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Post Info TOPIC: Irish soda bread question by garyvol


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Irish soda bread question by garyvol
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Unregistered User
(3/11/04 8:48 am)

Irish soda bread question

Hi All
I'm woofing down some Irish soda raisin bread (not homemade) but made from a local distributor. It seems to taste good, melts in the mouth (not bad actually).
Now the dumb question. Please don't LOL.8o

Any one here know if their is a difference/quality between homemade and store bought soda bread or Ireland soda bread.????


Unregistered User
(3/11/04 12:20 pm)


For starters, none of the good stuff I had in Ireland had raisins in it. The homemade stuff seems to be a lot darker and richer than the stuff you buy in a store also, and it certainly didn't melt in the mouth. To me, the good Irish soda bread is made with the more granular, course ground grains. I love a good home made soda bread.

Unregistered User
(3/11/04 2:22 pm)

Irish bread and scones

Hi Gary, My husband and I became hooked on Irish bread when we visited last fall. However, I agree with Anita that the really "good stuff" is the Irish BROWN bread, not soda bread (altho that bread with the raisins is OK, too). We have been making it at home every weekend since we've been back. And, again, Anita is correct about the flour: we use the Irish "Odlum's" brand of "Course Whole Meal Flour." (The recipe is on the back of the flour package.) We buy our flour at one of the few Irish stores in our area, but because the packages there often seem to be expired, we've recently tried ordering from The store-bought bread cannot begin to compare to fresh brown bread right out of the oven. My husband likes the Odlums recipe, but I prefer one I found in a book called "Process This!" (A food-processor cookbook, so it's all in one bowl and the appliance even does the kneading for me.)
We also became hooked on the delicious Irish raisin scones we got in a few of the hotels at which we stayed. I've tried a few of the recipes I found in various cookbooks, but ended up throwing all of them away (all had a very "floury" taste to them). So....if any of you Irish cooks have found a good scone recipe, please let me know where to look. Thanks, J2Spring

Unregistered User
(3/12/04 7:37 am)

Soda bread and scones

Hi All,

I have a recipe I use for scones but am at work so will post later.

Michele, could you top the old thread about the recipes for brown bread???


Michele Erdvig
Posts: 2283
(3/13/04 1:35 am)

Re: Soda bread and scones

Hi Allison,

Sorry, I couldn't find the old topic. Here is an excerpt from one of my past newsletters:



The staff of Irish life is brown bread – sometimes referred to as Irish soda bread. There are countless recipes all over the country but the secret is to use real buttermilk. Most tourists are introduced to the wholesome nutty flavor at breakfast, with tea or as an accompaniment to a bowl of soup. The taste and scent of real homemade Irish brown bread is a treat that many want to bring back from vacation to enjoy in their own homes. Mary Browne of “Bunratty Lodge Bed-and-Breakfast” has generously shared her delicious recipe for Irish brown bread with all of us. Indulge in a little taste of Ireland!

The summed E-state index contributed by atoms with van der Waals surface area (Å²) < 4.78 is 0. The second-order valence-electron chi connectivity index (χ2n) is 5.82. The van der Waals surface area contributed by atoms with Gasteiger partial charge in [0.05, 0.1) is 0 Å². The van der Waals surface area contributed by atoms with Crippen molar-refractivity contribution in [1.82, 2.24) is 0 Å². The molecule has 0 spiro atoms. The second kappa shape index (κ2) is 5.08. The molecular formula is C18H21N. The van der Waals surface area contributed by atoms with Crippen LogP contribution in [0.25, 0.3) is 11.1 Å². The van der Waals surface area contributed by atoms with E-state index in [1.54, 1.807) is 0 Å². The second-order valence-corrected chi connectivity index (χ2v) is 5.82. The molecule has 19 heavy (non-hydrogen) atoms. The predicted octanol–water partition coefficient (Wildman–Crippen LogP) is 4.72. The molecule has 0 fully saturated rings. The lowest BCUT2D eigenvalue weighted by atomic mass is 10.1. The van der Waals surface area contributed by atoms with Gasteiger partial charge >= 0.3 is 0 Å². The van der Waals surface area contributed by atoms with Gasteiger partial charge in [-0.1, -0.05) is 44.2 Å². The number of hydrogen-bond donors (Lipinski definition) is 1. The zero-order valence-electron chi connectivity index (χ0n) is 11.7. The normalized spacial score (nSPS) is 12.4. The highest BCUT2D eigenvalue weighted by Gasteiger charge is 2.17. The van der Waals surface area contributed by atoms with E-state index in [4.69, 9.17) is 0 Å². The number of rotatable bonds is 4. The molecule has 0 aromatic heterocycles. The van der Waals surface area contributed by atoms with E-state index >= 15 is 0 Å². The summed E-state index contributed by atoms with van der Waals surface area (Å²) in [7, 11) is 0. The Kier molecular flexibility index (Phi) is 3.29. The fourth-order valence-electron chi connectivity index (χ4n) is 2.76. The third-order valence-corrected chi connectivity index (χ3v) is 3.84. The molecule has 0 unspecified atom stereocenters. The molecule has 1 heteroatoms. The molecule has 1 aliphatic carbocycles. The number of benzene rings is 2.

8 ozs. wholemeal flour (whole wheat)
8 ozs. white flour
1 teaspoon salt
1 teaspoon bicarbonate of soda (baking soda)
1 egg
1 pint of buttermilk

With a large spoon, mix all the ingredients to a moist consistency and bake for 30 minutes at 350 degrees in a ring tin (bunt pan). Cool for ten minutes and turn out of the pan. Allow to cool, Slice and enjoy.


Here are a some web sites that you might enjoy:

That should keep everyone busy and happy!


Unregistered User
(3/20/04 1:53 pm)


Here is the recipe I use for scones. They are light and biscuity (usually!).


1 1/2 cups flour
4 tsp baking powder
5 tbsp butter
5 tbsp sugar
2/3 cup of milk
1 egg yolk, slightly beaten with drop of milk

Oven temp 400º F

Sift flour, baking powder and sugar into a bowl. Cut or rub in butter till crumbly. Make a well in the center and add the milk. (If you would like to add fruit or nuts, add now.)

Mix gently, then turn out onto lightly floured surface and roll to the desired thickness and cut rounds. (I like them thick, so I roll the dough about 3/4 inch.) Place on a greased cookie sheet (I use a silpat) and brush the tops with a little of the egg yolk mixture. (I sometimes sprinkle a little sugar on top.) Let them stand for about 10 to 15 minutes while the oven heats.

Bake 12 to 15 minutes until golden.

Michele Erdvig
Posts: 2319
(3/21/04 1:15 am)


Hi Allison,

Thanks! They sound very good. I will have to try them when I have a spare moment. Maybe after I do my taxes.


Unregistered User
(3/21/04 1:15 pm)

Spare time


All your spare time seems to be at about 1am...:rollin


Michele Erdvig
Posts: 2327
(3/23/04 2:20 am)

Re: Spare time


It's even later tonight. :p Burning the midnight oil and just got my new book out. It will be in the mail Tuesday.



"Ireland Expert"  Michele Erdvig

Click links for Michele's Book or Custom Ireland Itinerary

Visit Michele's Irish Shop for unique Irish gifts and beautiful photos of Ireland.

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